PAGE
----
I finally saw the film Tár, directed by Todd Field and starring Cate Blanchett as conductor Lydia Tár, as it is now available via streaming. The small screen is perfect for a film where the narrative and drama is intense and concentrated. It also allows one loo/refreshment breaks, as it’s a slow-moving film – nearly 3 hours, and probably rather too long.

The narrative focuses on Lydia Tár, an autocratic, obsessive, narcissistic and manipulative conductor of a major European orchestra, magnificently portrayed by Cate Blanchett (respendent in beautifully tailored suits, with”mad conductor” swept back hair), as she rehearses “Mahler 5” (Mahler’s fifth symphony) in preparation for the final recording in her complete set of Mahler symphonies. But the main narrative thread is not about the music, it’s about personalities – Tár, her long-suffering assistant (who wants to be a conductor herself), Tár’s stoical partner Sharon (played by Nina Hoss), a young Russian cellist Olga (who becomes the focus of Tár’s sexual predilections), and sundry colleagues, students, hangers on and sycophants.

Since its release, the film has attracted considerable comment, particularly within the world of classical music, where many seem unable or unwilling to grasp this is a drama not a documentary and is therefore fiction. One or two big names in the profession have slammed the film for its portrayal of a female conductor, deeming it insulting to women, especially with regard to the protagonist’s abusive, controlling and bullying behaviour. Others have praised the film for shining a light on women on the podium. But any notion that the film helps the cause of female conductors is nonsense. That is not what this film is trying to do.

It is fact a film about power. Lydia Tár could be a banker, a chef* or a politician and the narrative would still work perfectly. The film is about power and how the hubris that often accompanies power leads to an individual’s fall from grace. It’s a classic tale which has been told many times.

In the character of Lydia Tár we see favours, bullying, sexual abuse, power games, manipulation and control all used by her to further her position and her power. And while these behaviours are certainly ubiquitous in the arts (with some well-documented instances in real life concerning big name conductors, musicians and teachers), they are also common in other highly competitive fields where fame and the chance of recognition are paramount.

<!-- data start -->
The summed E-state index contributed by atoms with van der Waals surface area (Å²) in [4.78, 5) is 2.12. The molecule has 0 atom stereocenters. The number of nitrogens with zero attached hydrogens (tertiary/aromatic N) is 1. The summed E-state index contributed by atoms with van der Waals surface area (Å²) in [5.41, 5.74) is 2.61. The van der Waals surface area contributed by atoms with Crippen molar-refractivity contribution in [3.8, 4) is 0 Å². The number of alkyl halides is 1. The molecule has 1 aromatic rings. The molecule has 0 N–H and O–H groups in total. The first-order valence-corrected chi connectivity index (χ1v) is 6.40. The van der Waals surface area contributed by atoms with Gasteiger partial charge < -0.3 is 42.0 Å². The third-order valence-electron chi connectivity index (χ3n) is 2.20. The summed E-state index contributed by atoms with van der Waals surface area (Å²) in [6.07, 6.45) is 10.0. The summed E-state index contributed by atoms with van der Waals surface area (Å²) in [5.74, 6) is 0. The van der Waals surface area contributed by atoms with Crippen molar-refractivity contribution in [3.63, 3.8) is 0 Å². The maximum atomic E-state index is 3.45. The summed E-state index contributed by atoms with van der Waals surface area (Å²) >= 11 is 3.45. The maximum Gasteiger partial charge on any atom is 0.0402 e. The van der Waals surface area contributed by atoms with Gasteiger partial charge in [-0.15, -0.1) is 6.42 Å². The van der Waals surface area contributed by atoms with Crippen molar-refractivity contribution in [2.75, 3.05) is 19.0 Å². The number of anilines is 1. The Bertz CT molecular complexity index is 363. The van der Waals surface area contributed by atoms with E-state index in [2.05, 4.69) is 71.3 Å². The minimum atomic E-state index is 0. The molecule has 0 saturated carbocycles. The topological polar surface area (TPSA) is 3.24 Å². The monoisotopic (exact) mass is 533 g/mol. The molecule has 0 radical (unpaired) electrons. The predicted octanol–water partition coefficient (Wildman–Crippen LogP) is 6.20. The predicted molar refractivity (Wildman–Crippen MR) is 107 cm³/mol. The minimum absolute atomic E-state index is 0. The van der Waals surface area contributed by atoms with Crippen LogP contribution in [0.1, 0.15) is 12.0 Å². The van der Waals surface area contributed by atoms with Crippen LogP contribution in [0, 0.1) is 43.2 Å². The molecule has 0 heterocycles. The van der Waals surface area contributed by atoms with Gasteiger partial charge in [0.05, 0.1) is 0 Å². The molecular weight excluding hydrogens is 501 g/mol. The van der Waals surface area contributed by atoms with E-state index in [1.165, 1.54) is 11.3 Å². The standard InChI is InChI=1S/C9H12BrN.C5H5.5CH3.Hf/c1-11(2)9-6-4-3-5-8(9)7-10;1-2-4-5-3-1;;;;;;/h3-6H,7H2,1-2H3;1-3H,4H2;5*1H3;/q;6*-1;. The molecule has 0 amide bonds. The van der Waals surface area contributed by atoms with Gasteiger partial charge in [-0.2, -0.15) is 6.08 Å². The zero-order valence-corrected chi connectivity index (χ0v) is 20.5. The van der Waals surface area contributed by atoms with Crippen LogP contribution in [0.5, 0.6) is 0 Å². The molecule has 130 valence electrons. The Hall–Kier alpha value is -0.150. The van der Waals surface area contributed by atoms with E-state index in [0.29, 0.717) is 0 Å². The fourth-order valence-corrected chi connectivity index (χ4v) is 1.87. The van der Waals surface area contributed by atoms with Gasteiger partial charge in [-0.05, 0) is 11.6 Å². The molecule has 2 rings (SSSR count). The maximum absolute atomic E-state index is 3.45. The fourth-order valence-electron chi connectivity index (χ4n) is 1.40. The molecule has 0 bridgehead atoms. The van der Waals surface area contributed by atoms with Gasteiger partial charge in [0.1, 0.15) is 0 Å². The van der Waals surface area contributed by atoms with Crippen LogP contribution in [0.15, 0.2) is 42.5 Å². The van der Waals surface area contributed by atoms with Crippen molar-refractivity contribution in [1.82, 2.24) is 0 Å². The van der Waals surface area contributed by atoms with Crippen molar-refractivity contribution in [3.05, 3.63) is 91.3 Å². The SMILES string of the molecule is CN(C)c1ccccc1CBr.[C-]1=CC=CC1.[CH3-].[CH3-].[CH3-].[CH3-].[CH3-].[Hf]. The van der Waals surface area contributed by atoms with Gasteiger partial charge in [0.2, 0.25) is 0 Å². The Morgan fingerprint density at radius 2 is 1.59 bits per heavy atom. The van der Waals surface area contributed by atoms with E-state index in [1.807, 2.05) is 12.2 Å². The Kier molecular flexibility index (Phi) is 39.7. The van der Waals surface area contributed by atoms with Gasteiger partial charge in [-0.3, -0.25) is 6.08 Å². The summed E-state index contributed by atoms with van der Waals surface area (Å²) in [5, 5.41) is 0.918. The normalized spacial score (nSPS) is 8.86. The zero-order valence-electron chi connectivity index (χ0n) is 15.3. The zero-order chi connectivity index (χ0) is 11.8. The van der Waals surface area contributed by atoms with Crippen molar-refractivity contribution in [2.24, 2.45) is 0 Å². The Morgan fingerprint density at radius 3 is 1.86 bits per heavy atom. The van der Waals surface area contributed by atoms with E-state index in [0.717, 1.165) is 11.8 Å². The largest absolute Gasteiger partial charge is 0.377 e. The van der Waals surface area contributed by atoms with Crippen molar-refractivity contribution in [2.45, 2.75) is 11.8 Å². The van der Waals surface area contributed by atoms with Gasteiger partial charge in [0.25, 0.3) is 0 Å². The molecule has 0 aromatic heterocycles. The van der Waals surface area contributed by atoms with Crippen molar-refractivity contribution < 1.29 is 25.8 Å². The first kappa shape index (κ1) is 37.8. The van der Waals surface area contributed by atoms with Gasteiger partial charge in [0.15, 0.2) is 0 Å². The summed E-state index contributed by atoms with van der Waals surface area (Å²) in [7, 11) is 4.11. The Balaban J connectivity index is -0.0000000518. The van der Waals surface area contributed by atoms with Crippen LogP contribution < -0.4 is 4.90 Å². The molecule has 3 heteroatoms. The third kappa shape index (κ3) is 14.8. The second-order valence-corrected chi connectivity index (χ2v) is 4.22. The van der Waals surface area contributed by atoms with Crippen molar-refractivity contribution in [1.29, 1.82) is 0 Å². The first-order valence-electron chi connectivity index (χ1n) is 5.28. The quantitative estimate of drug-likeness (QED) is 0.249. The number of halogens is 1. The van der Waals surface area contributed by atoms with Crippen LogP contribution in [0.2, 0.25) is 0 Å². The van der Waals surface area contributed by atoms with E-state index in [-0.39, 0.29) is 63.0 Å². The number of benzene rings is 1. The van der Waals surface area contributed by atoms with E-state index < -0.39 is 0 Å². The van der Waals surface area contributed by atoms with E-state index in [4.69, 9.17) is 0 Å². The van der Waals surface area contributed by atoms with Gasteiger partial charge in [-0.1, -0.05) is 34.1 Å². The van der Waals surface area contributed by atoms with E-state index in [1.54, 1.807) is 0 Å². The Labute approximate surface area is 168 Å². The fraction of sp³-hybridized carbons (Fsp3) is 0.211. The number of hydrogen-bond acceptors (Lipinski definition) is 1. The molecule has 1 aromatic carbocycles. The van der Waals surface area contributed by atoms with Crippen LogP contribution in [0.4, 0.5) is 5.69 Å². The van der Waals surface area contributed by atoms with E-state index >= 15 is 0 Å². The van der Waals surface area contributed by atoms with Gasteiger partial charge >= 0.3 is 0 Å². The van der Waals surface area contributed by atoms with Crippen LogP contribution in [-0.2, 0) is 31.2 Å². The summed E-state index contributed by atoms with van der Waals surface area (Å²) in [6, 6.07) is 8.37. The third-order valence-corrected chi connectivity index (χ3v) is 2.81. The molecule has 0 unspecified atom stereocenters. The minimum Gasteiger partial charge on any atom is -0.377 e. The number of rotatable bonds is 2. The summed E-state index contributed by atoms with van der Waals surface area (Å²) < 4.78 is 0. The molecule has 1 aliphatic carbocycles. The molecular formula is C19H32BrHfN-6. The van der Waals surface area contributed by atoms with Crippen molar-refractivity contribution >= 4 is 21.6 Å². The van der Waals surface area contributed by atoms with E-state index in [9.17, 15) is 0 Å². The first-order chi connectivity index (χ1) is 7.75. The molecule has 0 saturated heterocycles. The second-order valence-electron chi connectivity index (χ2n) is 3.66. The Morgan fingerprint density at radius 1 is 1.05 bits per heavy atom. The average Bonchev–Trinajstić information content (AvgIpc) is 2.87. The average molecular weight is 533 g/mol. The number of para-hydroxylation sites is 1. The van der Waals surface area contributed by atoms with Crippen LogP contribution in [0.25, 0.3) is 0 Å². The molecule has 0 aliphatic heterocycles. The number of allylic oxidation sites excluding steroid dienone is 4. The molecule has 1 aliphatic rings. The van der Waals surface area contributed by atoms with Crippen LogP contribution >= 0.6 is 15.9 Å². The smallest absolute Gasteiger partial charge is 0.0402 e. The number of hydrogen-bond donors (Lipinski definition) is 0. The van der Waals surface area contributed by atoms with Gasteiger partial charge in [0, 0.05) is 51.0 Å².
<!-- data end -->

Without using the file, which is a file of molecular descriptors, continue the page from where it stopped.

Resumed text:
The hubris which accompanies the ruthless pursuit of power inevitably leads to a fall, and an entertaining, literal one in this film, as we witness Tár’s increasingly erratic behaviour, her unraveling pysche and deteriorating relationships.  The suicide of a young musician, whom Tár almost certainly groomed, haunts her, while her attempt to control this narrative falls apart.

Blanchett is accompanied by an excellent supporting cast, including Nina Hoss, Mark Strong, and Julian Glover as her ageing mentor. The film is precisely directed, with incredible attention to detail: the rehearsal scenes are very good, with Blanchett convincing in her conducting; there’s also a sharply-observed episode when she is teaching and she challenges a student for denigrating J S Bach, which taps right into the current zeitgiest of identity politics and cancel culture. There are some beautiful settings too: the apartment Tár shares with Sharon and their daughter Petra is elegantly minimalist, with smooth grey concrete walls and sleek furniture. But like Tár herself, it is cool and highly controlled: her scores are obsessively stacked on the bookshelves, and when one goes missing (stolen by a wannabe conductor and potential investor played by Mark Strong), her grip on everything and everyone around her begins to slip.

This is not a film about classical music and it’s not intended to offer insights into that world, though there are a few musings on the composer’s intent and the conductor’s role, most of which feel lifted from articles or quotes from actual real-life musicians. There’s also very little actual music in the film, and one even has the impression that Tár doesn’t really like the music that much, despite (or perhaps because of?) her obsession with it. But as a portrayal of the fall from grace of one who seeks ultimate power over others, it’s compelling, visually arresting and thought-provoking.

Tár continues in cinemas nationwide and is also available on Amazon Prime, AppleTV and YouTube

*for an interesting examination of a power-crazed chef, The Menu, starring Ralph Fiennes, is worth a watch